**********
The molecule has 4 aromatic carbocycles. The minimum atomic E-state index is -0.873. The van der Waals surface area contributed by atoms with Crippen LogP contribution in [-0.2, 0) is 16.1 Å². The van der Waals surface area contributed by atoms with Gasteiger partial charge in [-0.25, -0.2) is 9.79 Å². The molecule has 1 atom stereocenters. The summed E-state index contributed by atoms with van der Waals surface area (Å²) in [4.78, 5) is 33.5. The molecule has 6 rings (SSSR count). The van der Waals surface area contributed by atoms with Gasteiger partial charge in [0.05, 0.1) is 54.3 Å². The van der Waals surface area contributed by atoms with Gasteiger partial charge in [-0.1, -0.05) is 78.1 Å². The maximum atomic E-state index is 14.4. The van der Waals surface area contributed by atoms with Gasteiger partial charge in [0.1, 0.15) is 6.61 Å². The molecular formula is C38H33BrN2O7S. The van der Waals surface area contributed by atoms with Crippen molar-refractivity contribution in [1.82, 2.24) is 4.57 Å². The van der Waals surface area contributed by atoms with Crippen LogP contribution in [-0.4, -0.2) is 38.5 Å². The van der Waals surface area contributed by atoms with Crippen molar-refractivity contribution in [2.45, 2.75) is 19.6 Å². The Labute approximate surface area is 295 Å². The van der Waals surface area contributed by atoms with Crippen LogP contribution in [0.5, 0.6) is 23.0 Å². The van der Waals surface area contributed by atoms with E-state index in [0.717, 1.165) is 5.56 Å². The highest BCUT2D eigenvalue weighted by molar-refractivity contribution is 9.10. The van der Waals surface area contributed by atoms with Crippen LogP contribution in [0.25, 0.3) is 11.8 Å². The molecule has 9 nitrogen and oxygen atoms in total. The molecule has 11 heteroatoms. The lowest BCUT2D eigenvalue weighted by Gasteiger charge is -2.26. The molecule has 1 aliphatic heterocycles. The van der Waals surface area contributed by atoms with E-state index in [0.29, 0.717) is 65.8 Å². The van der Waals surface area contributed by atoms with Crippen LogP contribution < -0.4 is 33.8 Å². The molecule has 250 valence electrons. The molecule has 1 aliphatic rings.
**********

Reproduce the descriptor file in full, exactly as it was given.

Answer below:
The molecule has 4 aromatic carbocycles. The minimum atomic E-state index is -0.873. The van der Waals surface area contributed by atoms with Crippen LogP contribution in [-0.2, 0) is 16.1 Å². The van der Waals surface area contributed by atoms with Gasteiger partial charge in [-0.25, -0.2) is 9.79 Å². The molecule has 1 atom stereocenters. The summed E-state index contributed by atoms with van der Waals surface area (Å²) in [4.78, 5) is 33.5. The molecule has 6 rings (SSSR count). The van der Waals surface area contributed by atoms with Gasteiger partial charge in [0.05, 0.1) is 54.3 Å². The van der Waals surface area contributed by atoms with Gasteiger partial charge in [-0.1, -0.05) is 78.1 Å². The maximum atomic E-state index is 14.4. The van der Waals surface area contributed by atoms with Gasteiger partial charge in [0.1, 0.15) is 6.61 Å². The molecular formula is C38H33BrN2O7S. The van der Waals surface area contributed by atoms with Crippen molar-refractivity contribution in [1.82, 2.24) is 4.57 Å². The van der Waals surface area contributed by atoms with Crippen LogP contribution in [-0.4, -0.2) is 38.5 Å². The van der Waals surface area contributed by atoms with Crippen molar-refractivity contribution in [2.45, 2.75) is 19.6 Å². The Labute approximate surface area is 295 Å². The van der Waals surface area contributed by atoms with Crippen LogP contribution in [0.5, 0.6) is 23.0 Å². The van der Waals surface area contributed by atoms with E-state index in [0.717, 1.165) is 5.56 Å². The highest BCUT2D eigenvalue weighted by molar-refractivity contribution is 9.10. The van der Waals surface area contributed by atoms with Crippen LogP contribution in [0.25, 0.3) is 11.8 Å². The molecule has 9 nitrogen and oxygen atoms in total. The molecule has 11 heteroatoms. The lowest BCUT2D eigenvalue weighted by Gasteiger charge is -2.26. The molecule has 1 aliphatic heterocycles. The van der Waals surface area contributed by atoms with E-state index in [0.29, 0.717) is 65.8 Å². The van der Waals surface area contributed by atoms with Crippen LogP contribution < -0.4 is 33.8 Å². The molecule has 250 valence electrons. The molecule has 1 aliphatic rings.